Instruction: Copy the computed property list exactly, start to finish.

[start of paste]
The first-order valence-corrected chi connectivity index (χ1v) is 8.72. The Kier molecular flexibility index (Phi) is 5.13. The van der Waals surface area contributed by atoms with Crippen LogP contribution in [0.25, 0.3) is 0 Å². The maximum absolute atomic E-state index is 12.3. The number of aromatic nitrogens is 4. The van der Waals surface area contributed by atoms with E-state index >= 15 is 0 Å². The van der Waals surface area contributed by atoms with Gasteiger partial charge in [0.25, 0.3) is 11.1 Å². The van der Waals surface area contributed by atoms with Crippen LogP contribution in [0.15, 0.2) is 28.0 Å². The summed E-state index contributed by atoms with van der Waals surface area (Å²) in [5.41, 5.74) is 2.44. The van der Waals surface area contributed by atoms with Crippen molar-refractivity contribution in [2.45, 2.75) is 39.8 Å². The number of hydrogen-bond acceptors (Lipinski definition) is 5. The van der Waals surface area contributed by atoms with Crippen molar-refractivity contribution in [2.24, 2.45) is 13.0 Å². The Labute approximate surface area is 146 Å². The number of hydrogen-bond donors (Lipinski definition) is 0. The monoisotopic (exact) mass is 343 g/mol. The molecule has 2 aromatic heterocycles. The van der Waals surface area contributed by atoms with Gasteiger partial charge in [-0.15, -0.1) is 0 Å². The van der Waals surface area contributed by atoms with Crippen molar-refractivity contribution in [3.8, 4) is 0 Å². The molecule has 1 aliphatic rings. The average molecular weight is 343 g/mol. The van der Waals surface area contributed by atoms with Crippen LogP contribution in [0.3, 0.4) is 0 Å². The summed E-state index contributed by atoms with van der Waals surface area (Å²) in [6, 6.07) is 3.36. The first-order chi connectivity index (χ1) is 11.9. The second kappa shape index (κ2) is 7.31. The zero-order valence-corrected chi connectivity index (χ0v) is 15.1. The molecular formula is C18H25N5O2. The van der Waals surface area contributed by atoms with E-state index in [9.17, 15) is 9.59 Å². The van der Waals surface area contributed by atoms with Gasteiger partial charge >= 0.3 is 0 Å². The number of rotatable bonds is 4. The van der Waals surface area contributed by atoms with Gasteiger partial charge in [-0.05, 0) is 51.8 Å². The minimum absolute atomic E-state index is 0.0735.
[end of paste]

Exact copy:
The first-order valence-corrected chi connectivity index (χ1v) is 8.72. The Kier molecular flexibility index (Phi) is 5.13. The van der Waals surface area contributed by atoms with Crippen LogP contribution in [0.25, 0.3) is 0 Å². The maximum absolute atomic E-state index is 12.3. The number of aromatic nitrogens is 4. The van der Waals surface area contributed by atoms with E-state index >= 15 is 0 Å². The van der Waals surface area contributed by atoms with Gasteiger partial charge in [0.25, 0.3) is 11.1 Å². The van der Waals surface area contributed by atoms with Crippen LogP contribution in [0.15, 0.2) is 28.0 Å². The summed E-state index contributed by atoms with van der Waals surface area (Å²) in [5.41, 5.74) is 2.44. The van der Waals surface area contributed by atoms with Crippen molar-refractivity contribution in [2.45, 2.75) is 39.8 Å². The number of hydrogen-bond acceptors (Lipinski definition) is 5. The van der Waals surface area contributed by atoms with Crippen molar-refractivity contribution in [2.24, 2.45) is 13.0 Å². The Labute approximate surface area is 146 Å². The number of hydrogen-bond donors (Lipinski definition) is 0. The monoisotopic (exact) mass is 343 g/mol. The molecule has 2 aromatic heterocycles. The van der Waals surface area contributed by atoms with Gasteiger partial charge in [-0.15, -0.1) is 0 Å². The van der Waals surface area contributed by atoms with Crippen molar-refractivity contribution in [3.8, 4) is 0 Å². The molecule has 1 aliphatic rings. The average molecular weight is 343 g/mol. The van der Waals surface area contributed by atoms with Crippen LogP contribution in [0.3, 0.4) is 0 Å². The summed E-state index contributed by atoms with van der Waals surface area (Å²) in [6, 6.07) is 3.36. The first-order chi connectivity index (χ1) is 11.9. The second kappa shape index (κ2) is 7.31. The zero-order valence-corrected chi connectivity index (χ0v) is 15.1. The molecular formula is C18H25N5O2. The van der Waals surface area contributed by atoms with E-state index in [9.17, 15) is 9.59 Å². The van der Waals surface area contributed by atoms with Gasteiger partial charge >= 0.3 is 0 Å². The number of rotatable bonds is 4. The van der Waals surface area contributed by atoms with Gasteiger partial charge in [-0.05, 0) is 51.8 Å². The minimum absolute atomic E-state index is 0.0735.